Table 7. Critical areas of imbalances in fertilizer consumption

Sl. No.


cal region












34.0 9.6 1 3.6 Rice-wheat 205.0 47.0 1




23.5 4.7 1 5.0 Maize-wheat 34.0 4.9 1




17.3 3.4 1 5.1 Rice-pulse 7.4 2.1 1


15 A15C4 14.5 2.5 1 5.7 Potato-wheat 14.5 2.5 1




11.4 2.9 1 3.9 Sugarcane 21.1 4.2 1


Souce: Swarup and Ganeshamurthy, 1998.

3.4 Emerging deficiencies of secondary and micronutrient in soils

Intensive cropping systems are heavy feeders and are bound to heavily extract nutrients from the soil. Hence, nutrient deficiencies are inevitable unless steps are taken to restore fertility levels. Deficiencies of essential elements in Indian soils and crops started emerging during the 1950s after the initiation of the government of Independent India, a five-year plan to give a fillip to food production through intensification. As food production increased with time, the number of elements becoming deficient in soils and crops also increased (Figure 2). Unless corrective measures are taken immediately, the list of essential elements becoming deficient is bound to increase further. A classical example of the effect of imbalanced fertilizer use is the fertility decline in an intensive cropping for over 25 years that has been reported by Swarup and Ganeshamurthy (1998). When only N was applied the P and K status in soils at all the centers have gone down. When N & P were applied the soil K status declined more conspicuously in alluvial soils (Ludhiana), Terai soils (Pantnagar) and laterite soils (Bhubaneshwar). All secondary and micronutrients generally declined in all the soils.


Figure 2. Food grain production and emerging nutrient deficiencies in soils of the country due to intensive cropping (modified from source: Swarup and Ganeshamurthy, 1998)

Although not universal, deficiency of S has cropped up as serious obstacle in the sustainability of yields in cropping systems particularly if a sulphur responsive crop like rice, oil seed or pulse crop is involved. The extent of S problems depends more on input of S through irrigation and atmosphere, the information from which is completely lacking. The results of long-term experiments (Table 8) show that response was very little in certain crops like wheat and jute and very conspicuous in certain other crops like rice and soybean.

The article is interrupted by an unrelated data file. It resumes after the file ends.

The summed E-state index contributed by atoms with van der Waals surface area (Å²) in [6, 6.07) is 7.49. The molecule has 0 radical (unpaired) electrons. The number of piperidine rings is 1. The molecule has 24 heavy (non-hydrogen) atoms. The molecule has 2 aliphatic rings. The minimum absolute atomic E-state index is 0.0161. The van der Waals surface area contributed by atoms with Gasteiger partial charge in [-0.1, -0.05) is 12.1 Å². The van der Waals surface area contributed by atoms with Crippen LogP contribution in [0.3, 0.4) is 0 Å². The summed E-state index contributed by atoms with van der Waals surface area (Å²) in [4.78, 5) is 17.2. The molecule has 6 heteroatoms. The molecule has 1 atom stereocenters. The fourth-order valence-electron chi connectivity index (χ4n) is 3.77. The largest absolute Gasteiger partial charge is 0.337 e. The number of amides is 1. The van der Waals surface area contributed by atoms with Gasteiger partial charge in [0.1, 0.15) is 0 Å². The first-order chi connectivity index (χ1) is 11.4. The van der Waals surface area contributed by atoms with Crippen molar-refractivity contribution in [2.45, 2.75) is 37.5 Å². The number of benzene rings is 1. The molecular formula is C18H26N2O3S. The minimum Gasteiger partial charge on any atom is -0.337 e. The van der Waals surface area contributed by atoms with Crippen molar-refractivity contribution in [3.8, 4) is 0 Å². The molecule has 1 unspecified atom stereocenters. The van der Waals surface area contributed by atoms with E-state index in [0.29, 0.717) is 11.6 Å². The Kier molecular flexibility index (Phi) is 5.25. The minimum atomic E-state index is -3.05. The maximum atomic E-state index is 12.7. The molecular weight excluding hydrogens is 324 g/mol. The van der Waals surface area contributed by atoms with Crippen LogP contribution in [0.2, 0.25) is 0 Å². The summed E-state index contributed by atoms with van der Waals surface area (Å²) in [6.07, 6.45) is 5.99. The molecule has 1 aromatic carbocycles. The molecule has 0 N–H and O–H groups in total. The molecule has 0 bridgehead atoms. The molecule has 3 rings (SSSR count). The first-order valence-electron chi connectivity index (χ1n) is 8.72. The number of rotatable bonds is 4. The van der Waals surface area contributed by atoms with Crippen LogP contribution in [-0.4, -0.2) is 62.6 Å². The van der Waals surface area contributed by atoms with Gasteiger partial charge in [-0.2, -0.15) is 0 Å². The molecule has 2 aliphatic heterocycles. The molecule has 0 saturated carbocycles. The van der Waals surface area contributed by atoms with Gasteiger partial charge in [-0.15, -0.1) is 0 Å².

Table 8. Mean grain yield response (kg/ha) of rice and wheat at Pantnagar

or FYM

Mean response over 5 years (1987-92)

Mean response over 20 years (1972-92)





N 1 864 2 372 1 512 2 140
P 124 213 -16 47
K 211 109 430 71
S 183 184 261 150
Zn 520 543 285 307
FYM 587 645 745 623
Source: Swarup and Ganeshamurthy, 1998.

Micronutrient deficiencies in soils are also emerging as yield limiting factors. Analysis of 1.5 lakh soil samples from different regions of the country indicated that about 47 percent of soils were deficient in available Zn, 20 percent of samples were deficient in available B, 18 percent of samples were deficient in Mo, 12 percent of samples were deficient in available Fe and 5 percent of soil samples were found deficient in available Cu. Among the micronutrients, zinc deficiency is widely encountered followed by B, Mo and Fe, in that order. Field scale deficiency of Zn in crops is being increasingly reported. But suggestions that B and Mo as yield limiting factors are not convincing as trials that include these elements rarely generate conclusive evidence to support this hypothesis. Field scale Mo deficiencies and Mn as a factor of yield decline is not common. However, exception to this is in the rice-wheat system on sandy soils and reclaimed sodic soil. Continuous cropping of rice-wheat on these soils led to deficiency of Mn in wheat crop following leaching of reduced Mn from surface soils under rice culture. The productivity of wheat could be restored by soil and foliar applications of Mn ( Swarup and Ganeshamurthy, 1998).